Thursday, January 14, 2010

Prefactory Address to King Francis I of France sections 1 & 2

Getting back into Calvin's writing style was a little bit of a challenge. It has been several months since I have read entire sections of Calvin's works. Even some of the vocabulary being used was tough with words like "calumny" (slander), "effrontery" (barefaced audacity), and "supererogations" (deeds beyond what is required). You didn't know that you would be getting a vocabulary lesson today, did you? Armed with a cup of coffee (once again brought to me in bed) and my app I tackled the first two sections of the address.

In the address itself, Calvin is explaining to the king that the original intention of his book was to provide a simple doctrinal statement for the new reformed Christians. His opponents have attacked his work and Calvin personally for writing it. He is asking the king for a hearing on this matter.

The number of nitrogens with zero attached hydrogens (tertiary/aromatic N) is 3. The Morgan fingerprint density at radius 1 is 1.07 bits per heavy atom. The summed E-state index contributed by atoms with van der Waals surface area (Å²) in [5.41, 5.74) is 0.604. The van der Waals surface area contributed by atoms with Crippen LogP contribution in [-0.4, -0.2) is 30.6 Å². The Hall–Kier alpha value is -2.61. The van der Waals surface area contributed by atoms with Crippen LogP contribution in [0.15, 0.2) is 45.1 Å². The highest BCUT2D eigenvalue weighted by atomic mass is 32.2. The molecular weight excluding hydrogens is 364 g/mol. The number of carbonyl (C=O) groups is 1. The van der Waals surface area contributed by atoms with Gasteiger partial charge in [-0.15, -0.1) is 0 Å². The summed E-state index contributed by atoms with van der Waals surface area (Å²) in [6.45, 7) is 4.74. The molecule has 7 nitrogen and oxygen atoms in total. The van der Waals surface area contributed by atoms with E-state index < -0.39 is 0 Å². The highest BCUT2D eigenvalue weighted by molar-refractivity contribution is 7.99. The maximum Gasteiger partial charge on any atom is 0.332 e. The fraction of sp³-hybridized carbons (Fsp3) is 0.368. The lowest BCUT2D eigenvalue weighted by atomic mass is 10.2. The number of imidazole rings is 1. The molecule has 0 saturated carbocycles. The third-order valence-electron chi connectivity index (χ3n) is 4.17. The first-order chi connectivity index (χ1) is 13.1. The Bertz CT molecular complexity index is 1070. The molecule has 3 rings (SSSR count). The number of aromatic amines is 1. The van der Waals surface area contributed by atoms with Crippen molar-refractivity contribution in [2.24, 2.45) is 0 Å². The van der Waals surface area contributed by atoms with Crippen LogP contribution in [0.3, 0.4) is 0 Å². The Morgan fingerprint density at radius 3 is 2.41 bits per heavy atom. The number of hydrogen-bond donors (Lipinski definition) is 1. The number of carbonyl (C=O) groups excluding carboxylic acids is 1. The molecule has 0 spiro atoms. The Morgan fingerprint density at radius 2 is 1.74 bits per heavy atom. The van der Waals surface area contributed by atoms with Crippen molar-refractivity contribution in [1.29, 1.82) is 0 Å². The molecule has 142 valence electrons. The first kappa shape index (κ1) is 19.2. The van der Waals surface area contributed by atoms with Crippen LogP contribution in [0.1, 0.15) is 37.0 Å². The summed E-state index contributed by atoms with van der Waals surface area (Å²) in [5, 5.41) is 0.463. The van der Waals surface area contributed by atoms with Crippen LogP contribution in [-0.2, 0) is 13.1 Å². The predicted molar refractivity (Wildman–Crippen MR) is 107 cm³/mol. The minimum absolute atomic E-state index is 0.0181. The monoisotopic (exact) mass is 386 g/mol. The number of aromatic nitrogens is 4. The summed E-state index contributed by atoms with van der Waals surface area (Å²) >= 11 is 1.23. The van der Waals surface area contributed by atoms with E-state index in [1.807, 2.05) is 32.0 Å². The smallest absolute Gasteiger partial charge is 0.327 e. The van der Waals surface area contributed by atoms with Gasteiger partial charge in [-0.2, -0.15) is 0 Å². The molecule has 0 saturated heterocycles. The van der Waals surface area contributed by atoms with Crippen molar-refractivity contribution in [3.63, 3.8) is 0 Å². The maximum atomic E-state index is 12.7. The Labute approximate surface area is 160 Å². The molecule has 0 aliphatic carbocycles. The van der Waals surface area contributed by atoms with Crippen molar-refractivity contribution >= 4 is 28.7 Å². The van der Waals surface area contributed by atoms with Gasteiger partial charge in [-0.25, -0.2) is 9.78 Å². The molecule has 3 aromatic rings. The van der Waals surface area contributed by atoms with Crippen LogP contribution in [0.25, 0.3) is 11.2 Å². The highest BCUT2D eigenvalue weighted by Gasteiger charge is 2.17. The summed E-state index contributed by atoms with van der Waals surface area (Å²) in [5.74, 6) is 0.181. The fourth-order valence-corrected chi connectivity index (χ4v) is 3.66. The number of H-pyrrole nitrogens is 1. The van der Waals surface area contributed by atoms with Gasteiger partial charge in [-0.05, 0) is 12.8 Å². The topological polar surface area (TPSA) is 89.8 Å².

Even in this introduction to the Institutes, Calvin hints at later theological points which will be explained in greater detail. He writes that his adversaries "interrupt and complain that in this way we shall subvert some blind light of nature, imaginary preparations, free will, and works that merit eternal salvation, even with their supererogations. For they cannot bear that the whole praise and glory of all goodness, virtue, righteousness, and wisdom should rest with God." I think all Calvinists have run into this same scenario - I know I have. Soli Deo gloria!

1 comment:

  1. Oh the total depravity of man in thinking we make all the decisions.


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